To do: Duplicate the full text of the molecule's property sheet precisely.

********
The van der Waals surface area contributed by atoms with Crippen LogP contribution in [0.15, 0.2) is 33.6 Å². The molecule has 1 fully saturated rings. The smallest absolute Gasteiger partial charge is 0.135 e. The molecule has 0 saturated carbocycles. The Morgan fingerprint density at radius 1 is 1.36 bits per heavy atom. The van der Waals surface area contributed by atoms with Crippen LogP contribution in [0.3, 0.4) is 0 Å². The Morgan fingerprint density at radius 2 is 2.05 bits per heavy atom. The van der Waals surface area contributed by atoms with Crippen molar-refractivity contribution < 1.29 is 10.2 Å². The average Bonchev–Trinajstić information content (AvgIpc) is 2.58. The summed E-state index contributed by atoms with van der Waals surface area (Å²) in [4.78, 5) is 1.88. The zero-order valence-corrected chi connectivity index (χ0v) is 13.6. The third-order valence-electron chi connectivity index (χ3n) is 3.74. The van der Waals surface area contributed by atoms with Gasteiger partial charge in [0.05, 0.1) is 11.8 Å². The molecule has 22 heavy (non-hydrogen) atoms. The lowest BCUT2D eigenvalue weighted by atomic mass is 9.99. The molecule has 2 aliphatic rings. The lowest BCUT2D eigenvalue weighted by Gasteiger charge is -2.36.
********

The van der Waals surface area contributed by atoms with Crippen LogP contribution in [0.15, 0.2) is 33.6 Å². The molecule has 1 fully saturated rings. The smallest absolute Gasteiger partial charge is 0.135 e. The molecule has 0 saturated carbocycles. The Morgan fingerprint density at radius 1 is 1.36 bits per heavy atom. The van der Waals surface area contributed by atoms with Crippen LogP contribution in [0.3, 0.4) is 0 Å². The Morgan fingerprint density at radius 2 is 2.05 bits per heavy atom. The van der Waals surface area contributed by atoms with Crippen molar-refractivity contribution < 1.29 is 10.2 Å². The average Bonchev–Trinajstić information content (AvgIpc) is 2.58. The summed E-state index contributed by atoms with van der Waals surface area (Å²) in [4.78, 5) is 1.88. The zero-order valence-corrected chi connectivity index (χ0v) is 13.6. The third-order valence-electron chi connectivity index (χ3n) is 3.74. The van der Waals surface area contributed by atoms with Gasteiger partial charge in [0.05, 0.1) is 11.8 Å². The molecule has 22 heavy (non-hydrogen) atoms. The lowest BCUT2D eigenvalue weighted by atomic mass is 9.99. The molecule has 2 aliphatic rings. The lowest BCUT2D eigenvalue weighted by Gasteiger charge is -2.36.